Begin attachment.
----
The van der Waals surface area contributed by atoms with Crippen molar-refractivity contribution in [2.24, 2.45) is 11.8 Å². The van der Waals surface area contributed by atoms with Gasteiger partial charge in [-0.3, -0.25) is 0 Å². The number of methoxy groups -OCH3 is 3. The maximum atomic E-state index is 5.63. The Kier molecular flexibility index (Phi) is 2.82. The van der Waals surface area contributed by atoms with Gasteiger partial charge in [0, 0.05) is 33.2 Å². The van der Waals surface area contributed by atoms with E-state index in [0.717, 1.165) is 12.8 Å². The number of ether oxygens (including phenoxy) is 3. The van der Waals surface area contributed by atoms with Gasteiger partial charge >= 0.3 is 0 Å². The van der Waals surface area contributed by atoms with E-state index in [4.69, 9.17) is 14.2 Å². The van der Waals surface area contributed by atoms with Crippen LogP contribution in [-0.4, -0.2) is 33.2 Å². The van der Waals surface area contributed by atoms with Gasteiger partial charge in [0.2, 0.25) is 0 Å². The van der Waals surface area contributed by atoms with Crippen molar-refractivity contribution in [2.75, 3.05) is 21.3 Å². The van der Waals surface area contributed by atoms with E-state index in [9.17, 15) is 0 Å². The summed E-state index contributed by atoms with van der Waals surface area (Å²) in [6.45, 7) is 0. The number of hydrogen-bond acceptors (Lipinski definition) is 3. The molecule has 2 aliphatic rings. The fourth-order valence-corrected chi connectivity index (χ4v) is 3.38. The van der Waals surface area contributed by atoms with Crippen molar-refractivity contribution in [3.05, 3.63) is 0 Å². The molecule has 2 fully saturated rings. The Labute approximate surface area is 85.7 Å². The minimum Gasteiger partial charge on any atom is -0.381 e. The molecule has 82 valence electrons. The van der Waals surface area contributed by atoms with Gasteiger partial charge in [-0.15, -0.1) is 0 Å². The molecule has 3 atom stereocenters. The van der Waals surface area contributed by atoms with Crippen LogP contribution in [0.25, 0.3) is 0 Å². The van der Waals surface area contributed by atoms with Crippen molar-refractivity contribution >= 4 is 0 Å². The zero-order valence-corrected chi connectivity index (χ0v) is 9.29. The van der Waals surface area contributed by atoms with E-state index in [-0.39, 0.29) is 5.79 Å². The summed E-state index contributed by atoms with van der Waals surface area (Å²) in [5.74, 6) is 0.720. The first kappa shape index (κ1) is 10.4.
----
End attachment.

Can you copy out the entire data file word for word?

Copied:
The van der Waals surface area contributed by atoms with Crippen molar-refractivity contribution in [2.24, 2.45) is 11.8 Å². The van der Waals surface area contributed by atoms with Gasteiger partial charge in [-0.3, -0.25) is 0 Å². The number of methoxy groups -OCH3 is 3. The maximum atomic E-state index is 5.63. The Kier molecular flexibility index (Phi) is 2.82. The van der Waals surface area contributed by atoms with Gasteiger partial charge in [0, 0.05) is 33.2 Å². The van der Waals surface area contributed by atoms with E-state index in [0.717, 1.165) is 12.8 Å². The number of ether oxygens (including phenoxy) is 3. The van der Waals surface area contributed by atoms with Gasteiger partial charge >= 0.3 is 0 Å². The van der Waals surface area contributed by atoms with E-state index in [4.69, 9.17) is 14.2 Å². The van der Waals surface area contributed by atoms with Crippen LogP contribution in [-0.4, -0.2) is 33.2 Å². The van der Waals surface area contributed by atoms with Gasteiger partial charge in [0.2, 0.25) is 0 Å². The van der Waals surface area contributed by atoms with Crippen molar-refractivity contribution in [2.75, 3.05) is 21.3 Å². The van der Waals surface area contributed by atoms with E-state index in [9.17, 15) is 0 Å². The summed E-state index contributed by atoms with van der Waals surface area (Å²) in [6.45, 7) is 0. The number of hydrogen-bond acceptors (Lipinski definition) is 3. The molecule has 2 aliphatic rings. The fourth-order valence-corrected chi connectivity index (χ4v) is 3.38. The van der Waals surface area contributed by atoms with Crippen molar-refractivity contribution in [3.05, 3.63) is 0 Å². The molecule has 2 fully saturated rings. The Labute approximate surface area is 85.7 Å². The minimum Gasteiger partial charge on any atom is -0.381 e. The molecule has 82 valence electrons. The van der Waals surface area contributed by atoms with Gasteiger partial charge in [-0.15, -0.1) is 0 Å². The molecule has 3 atom stereocenters. The van der Waals surface area contributed by atoms with Crippen LogP contribution in [0.25, 0.3) is 0 Å². The van der Waals surface area contributed by atoms with Crippen molar-refractivity contribution >= 4 is 0 Å². The zero-order valence-corrected chi connectivity index (χ0v) is 9.29. The van der Waals surface area contributed by atoms with E-state index in [-0.39, 0.29) is 5.79 Å². The summed E-state index contributed by atoms with van der Waals surface area (Å²) in [5.74, 6) is 0.720. The first kappa shape index (κ1) is 10.4.